Jump routes are in green; solid lines for charted ones, dotted lines for uncharted. Hyperspace jumps are only possible along charted routes; my rationalisation for this is that the map is a 2D representation of 3D space, so worlds that appear next to each other may be too far apart vertically to allow a jump; there is an explanation for the uncharted routes, which I’ll come back to later when I do some world writeups.

That means I can suppress the hex grid for clarity, since the players will never use the hexes. Then, the map looks like this:

dn06

The map uses the original 1980 terms for the interstellar states, Solomani Confederation and Aslanic Hierate; this is so that any Traveller-savvy players who join the campaign will immediately realise this is an alternate Traveller universe, not the official one.

THE CONFLICT

The period of tension and intrigue leading up to the First Aslan Border War is a great time for roleplaying adventures, the straight-up combat after war breaks out not so much, at least not for the players I have in mind. This is a good thing, because otherwise I would feel compelled to work out the war in detail – which naval squadron is in which system on what date, how long the Battle of Valka lasts and who is involved, that kind of thing – and the campaign would collapse under the weight of my notes.

So instead of using the Pacific War of 1941-45 as a real-world analogue, the campaign is going to be more like the 1930s, which will suit the pulpy feel of Savage Worlds very well.

THE PCS AND THE BASE WORLD

The PCs will be those from Back in Black; converting them to SW is a cinch because they are actually SW archetypes converted to CT.

None of them have a ship, or ship-related skills, so for the moment all I need to worry about is their base world; this is going to be Mizah, and I’ll look at that in the next post.

Review: Zed or Alive

Not doing so well on the sticking to my wish list front, am I? But you can’t expect me to resist this one… you’ll see…

In a Nutshell: The Zombie Apocalypse for Savage Worlds’ Showdown miniatures rules, by Rust Devil Games. Intended for head-to-head skirmish wargaming, but also viable for co-op, solo, and RPG games. 102 page PDF. You need the Showdown rules as well as this book to play, but since those are free to download from Pinnacle Entertainment, I’ll let ‘em off just this once.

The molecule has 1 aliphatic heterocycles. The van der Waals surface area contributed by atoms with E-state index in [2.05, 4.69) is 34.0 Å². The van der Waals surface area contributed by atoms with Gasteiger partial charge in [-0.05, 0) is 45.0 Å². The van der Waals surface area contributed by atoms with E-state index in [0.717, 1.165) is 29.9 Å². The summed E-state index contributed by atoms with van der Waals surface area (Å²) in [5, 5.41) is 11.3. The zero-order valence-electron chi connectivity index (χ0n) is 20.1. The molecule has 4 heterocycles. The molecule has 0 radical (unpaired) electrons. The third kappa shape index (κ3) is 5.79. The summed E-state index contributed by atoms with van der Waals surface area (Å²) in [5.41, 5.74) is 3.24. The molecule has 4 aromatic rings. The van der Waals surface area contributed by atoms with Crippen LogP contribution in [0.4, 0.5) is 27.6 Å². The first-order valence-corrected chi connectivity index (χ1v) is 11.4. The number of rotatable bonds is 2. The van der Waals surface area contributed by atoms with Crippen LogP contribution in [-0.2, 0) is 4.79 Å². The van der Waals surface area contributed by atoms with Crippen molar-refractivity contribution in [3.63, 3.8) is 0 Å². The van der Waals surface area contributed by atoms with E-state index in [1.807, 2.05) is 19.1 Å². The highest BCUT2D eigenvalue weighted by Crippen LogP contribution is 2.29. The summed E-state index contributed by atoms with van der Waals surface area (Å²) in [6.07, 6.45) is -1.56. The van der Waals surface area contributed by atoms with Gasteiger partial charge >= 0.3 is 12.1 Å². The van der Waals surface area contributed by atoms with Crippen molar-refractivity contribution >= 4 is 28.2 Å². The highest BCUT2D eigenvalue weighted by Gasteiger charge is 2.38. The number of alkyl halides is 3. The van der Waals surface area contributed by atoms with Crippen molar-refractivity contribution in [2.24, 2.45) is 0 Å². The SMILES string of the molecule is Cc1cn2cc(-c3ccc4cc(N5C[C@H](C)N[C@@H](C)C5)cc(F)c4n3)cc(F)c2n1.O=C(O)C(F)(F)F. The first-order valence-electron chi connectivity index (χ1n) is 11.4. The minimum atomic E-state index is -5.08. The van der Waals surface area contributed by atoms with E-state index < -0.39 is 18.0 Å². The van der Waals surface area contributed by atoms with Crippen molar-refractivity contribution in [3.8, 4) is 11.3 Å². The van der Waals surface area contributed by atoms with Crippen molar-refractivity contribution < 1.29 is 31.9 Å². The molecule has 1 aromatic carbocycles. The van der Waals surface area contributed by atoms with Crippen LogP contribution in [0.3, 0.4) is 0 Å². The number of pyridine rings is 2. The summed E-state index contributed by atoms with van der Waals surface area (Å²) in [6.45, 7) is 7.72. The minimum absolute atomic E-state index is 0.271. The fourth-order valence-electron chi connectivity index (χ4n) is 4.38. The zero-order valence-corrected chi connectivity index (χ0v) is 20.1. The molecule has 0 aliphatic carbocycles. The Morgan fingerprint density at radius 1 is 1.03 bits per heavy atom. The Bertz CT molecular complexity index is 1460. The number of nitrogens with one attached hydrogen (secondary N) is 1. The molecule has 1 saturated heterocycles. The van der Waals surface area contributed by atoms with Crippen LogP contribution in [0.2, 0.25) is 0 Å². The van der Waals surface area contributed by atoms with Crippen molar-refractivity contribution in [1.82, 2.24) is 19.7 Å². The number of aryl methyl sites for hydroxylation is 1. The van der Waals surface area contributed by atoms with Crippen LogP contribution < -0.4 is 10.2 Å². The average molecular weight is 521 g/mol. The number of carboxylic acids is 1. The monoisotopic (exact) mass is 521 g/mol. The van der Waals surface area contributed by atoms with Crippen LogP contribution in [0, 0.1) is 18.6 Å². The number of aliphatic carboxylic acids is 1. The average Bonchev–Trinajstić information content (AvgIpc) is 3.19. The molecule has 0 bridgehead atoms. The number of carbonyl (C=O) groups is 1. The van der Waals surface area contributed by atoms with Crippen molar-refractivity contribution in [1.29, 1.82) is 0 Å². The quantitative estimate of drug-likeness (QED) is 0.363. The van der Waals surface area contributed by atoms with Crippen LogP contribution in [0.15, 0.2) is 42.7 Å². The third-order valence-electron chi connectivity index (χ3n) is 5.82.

CONTENTS

Chapter 1: Welcome to Zed or Alive (5 pages)

This introductory chapter tells you what you’re letting yourself in for: A campaign-style skirmish wargame with zombies. A grimdark settlement (Stadium City, so called because it’s built in an abandoned sports complex) barely holding out against the zombie hordes.

It also explains the setting rules. Bailing effectively introduces a morale check, a Spirit test taken by the group’s leader when a member drops or is eaten by zeds, representing his (or her) decision to sauve qui peut. There are expanded rules for climbing and breaking down doors – take heart, only a couple of paragraphs. The Pain rule means that when figures are hurt, they must pass a Spirit check or scream in pain (drawing zombies). And so on. The key point is that the world of ZOA is dangerous. Wild Cards don’t get bennies. There’s a variant incapacitation rule called Bleeding Out which I haven’t really grasped; maybe it will become clear in play. Nobody has Arcane Backgrounds.

Chapter 2: Denizens of the Dead World (14 pages)

These come in four flavours: Survivors, Tribals, Military and Shamblers. You begin with $400 – effectively, points – with which to buy figures and equipment; your group must be 2-4 figures to start with, and can grow to 8 over time. You need to track food, water, ammo, experience points and a few other things. Depending on which flavour of group you choose, you select members from a series of pregenerated characters, each with their own stats, skills, edges, hindrances and points cost.

Something that feels a bit clunky here is that the group’s Fame is calculated using a different table of values from the one you use to buy them. Still, that only matters once, when you set them up.

Something I like is that each group has a camp. More of that later.

Survivors are what it says on the tin; regular people who’re just having a bad day. They may elect to start with a random edge and a random hindrance, but the word "elect" implies to me that they need not. There are four survivor templates; Everyman (jack of all trades), Veteran (has police or military experience), Worker (good at building and fixing stuff), Kid (lucky), and Caregiver (medic type).

Tribals are your traditional cannibal gangers living in the ruins and eating Survivors. They may be Warchiefs (leaders), Shaman (fixer/healers – the Tribals have lost most of their technical knowledge), Headhunters (the basic Tribal), or Quislings (insane pets who can sometimes pass for Shamblers).